The classical and El Tor biotypes of Vibrio cholerae serogroup O1, the etiological agent of cholera, are responsible for the sixth and seventh (current) pandemics, respectively. A genomic island (GI), GI-24, previously identified in a classical biotype strain of V. cholerae, is predicted to encode clustered regularly interspaced short palindromic repeat (CRISPR)-associated proteins (Cas proteins); however, experimental evidence in support of CRISPR activity in V. cholerae has not been documented. Here, we show that CRISPR-Cas is ubiquitous in strains of the classical biotype but excluded from strains of the El Tor biotype. We also provide in silico evidence to suggest that CRISPR-Cas actively contributes to phage resistance in classical strains. We demonstrate that transfer of GI-24 to V. cholerae El Tor via natural transformation enables CRISPR-Cas-mediated resistance to bacteriophage CP-T1 under laboratory conditions. To elucidate the sequence requirements of this type I-E CRISPR-Cas system, we engineered a plasmid-based system allowing the directed targeting of a region of interest. Through screening for phage mutants that escape CRISPR-Cas-mediated resistance, we show that CRISPR targets must be accompanied by a 3′ TT protospacer-adjacent motif (PAM) for efficient interference. Finally, we demonstrate that efficient editing of V. cholerae lytic phage genomes can be performed by simultaneously introducing an editing template that allows homologous recombination and escape from CRISPR-Cas targeting.
IMPORTANCE Cholera, caused by the facultative pathogen Vibrio cholerae, remains a serious public health threat. Clustered regularly interspaced short palindromic repeats and CRISPR-associated proteins (CRISPR-Cas) provide prokaryotes with sequence-specific protection from invading nucleic acids, including bacteriophages. In this work, we show that one genomic feature differentiating sixth pandemic (classical biotype) strains from seventh pandemic (El Tor biotype) strains is the presence of a CRISPR-Cas system in the classical biotype. We demonstrate that the CRISPR-Cas system from a classical biotype strain can be transferred to a V. cholerae El Tor biotype strain and that it is functional in providing resistance to phage infection. Finally, we show that this CRISPR-Cas system can be used as an efficient tool for the editing of V. cholerae lytic phage genomes.
Prokaryotes have evolved several defence mechanisms to protect themselves from viral predators. Clustered regularly interspaced short palindromic repeats (CRISPR) and their associated proteins (Cas) display a prokaryotic adaptive immune system that memorizes previous infections by integrating short sequences of invading genomes—termed spacers—into the CRISPR locus. The spacers interspaced with repeats are expressed as small guide CRISPR RNAs (crRNAs) that are employed by Cas proteins to target invaders sequence-specifically upon a reoccurring infection. The ability of the minimal CRISPR-Cas9 system to target DNA sequences using programmable RNAs has opened new avenues in genome editing in a broad range of cells and organisms with high potential in therapeutical applications. While numerous scientific studies have shed light on the biochemical processes behind CRISPR-Cas systems, several aspects of the immunity steps, however, still lack sufficient understanding. This review summarizes major discoveries in the CRISPR-Cas field, discusses the role of CRISPR-Cas in prokaryotic immunity and other physiological properties, and describes applications of the system as a DNA editing technology and antimicrobial agent.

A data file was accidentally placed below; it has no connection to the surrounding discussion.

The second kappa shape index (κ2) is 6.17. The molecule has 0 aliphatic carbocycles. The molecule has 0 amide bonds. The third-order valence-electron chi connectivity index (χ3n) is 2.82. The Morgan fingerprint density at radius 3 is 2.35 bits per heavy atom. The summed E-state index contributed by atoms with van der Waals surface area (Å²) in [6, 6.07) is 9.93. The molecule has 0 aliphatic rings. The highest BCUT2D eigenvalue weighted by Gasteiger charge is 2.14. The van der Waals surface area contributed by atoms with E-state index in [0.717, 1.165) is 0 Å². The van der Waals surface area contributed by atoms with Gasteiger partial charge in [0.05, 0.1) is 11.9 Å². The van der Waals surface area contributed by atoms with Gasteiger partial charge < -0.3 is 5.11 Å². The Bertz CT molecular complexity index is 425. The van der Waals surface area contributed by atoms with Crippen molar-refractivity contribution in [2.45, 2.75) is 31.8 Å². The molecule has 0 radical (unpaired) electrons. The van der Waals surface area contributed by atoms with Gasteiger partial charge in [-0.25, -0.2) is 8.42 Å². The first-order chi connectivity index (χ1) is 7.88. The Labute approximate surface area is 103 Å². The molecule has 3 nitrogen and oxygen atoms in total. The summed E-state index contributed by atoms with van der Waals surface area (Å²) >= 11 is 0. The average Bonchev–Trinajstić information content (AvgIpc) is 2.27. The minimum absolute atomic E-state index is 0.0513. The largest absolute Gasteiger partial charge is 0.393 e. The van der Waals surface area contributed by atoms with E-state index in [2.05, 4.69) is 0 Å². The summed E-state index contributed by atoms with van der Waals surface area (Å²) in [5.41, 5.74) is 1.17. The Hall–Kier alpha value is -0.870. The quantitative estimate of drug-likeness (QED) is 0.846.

This article is part of the themed issue ‘The new bacteriology’.
CRISPR; Cas9; bacteriophage; genome editing
The human bacterial pathogen Listeria monocytogenes is emerging as a model organism to study RNA-mediated regulation in pathogenic bacteria. A class of non-coding RNAs called CRISPRs (clustered regularly interspaced short palindromic repeats) has been described to confer bacterial resistance against invading bacteriophages and conjugative plasmids. CRISPR function relies on the activity of CRISPR associated (cas) genes that encode a large family of proteins with nuclease or helicase activities and DNA and RNA binding domains. Here, we characterized a CRISPR element (RliB) that is expressed and processed in the L. monocytogenes strain EGD-e, which is completely devoid of cas genes. Structural probing revealed that RliB has an unexpected secondary structure comprising basepair interactions between the repeats and the adjacent spacers in place of canonical hairpins formed by the palindromic repeats. Moreover, in contrast to other CRISPR-Cas systems identified in Listeria, RliB-CRISPR is ubiquitously present among Listeria genomes at the same genomic locus and is never associated with the cas genes. We showed that RliB-CRISPR is a substrate for the endogenously encoded polynucleotide phosphorylase (PNPase) enzyme. The spacers of the different Listeria RliB-CRISPRs share many sequences with temperate and virulent phages. Furthermore, we show that a cas-less RliB-CRISPR lowers the acquisition frequency of a plasmid carrying the matching protospacer, provided that trans encoded cas genes of a second CRISPR-Cas system are present in the genome. Importantly, we show that PNPase is required for RliB-CRISPR mediated DNA interference. Altogether, our data reveal a yet undescribed CRISPR system whose both processing and activity depend on PNPase, highlighting a new and unexpected function for PNPase in “CRISPRology”.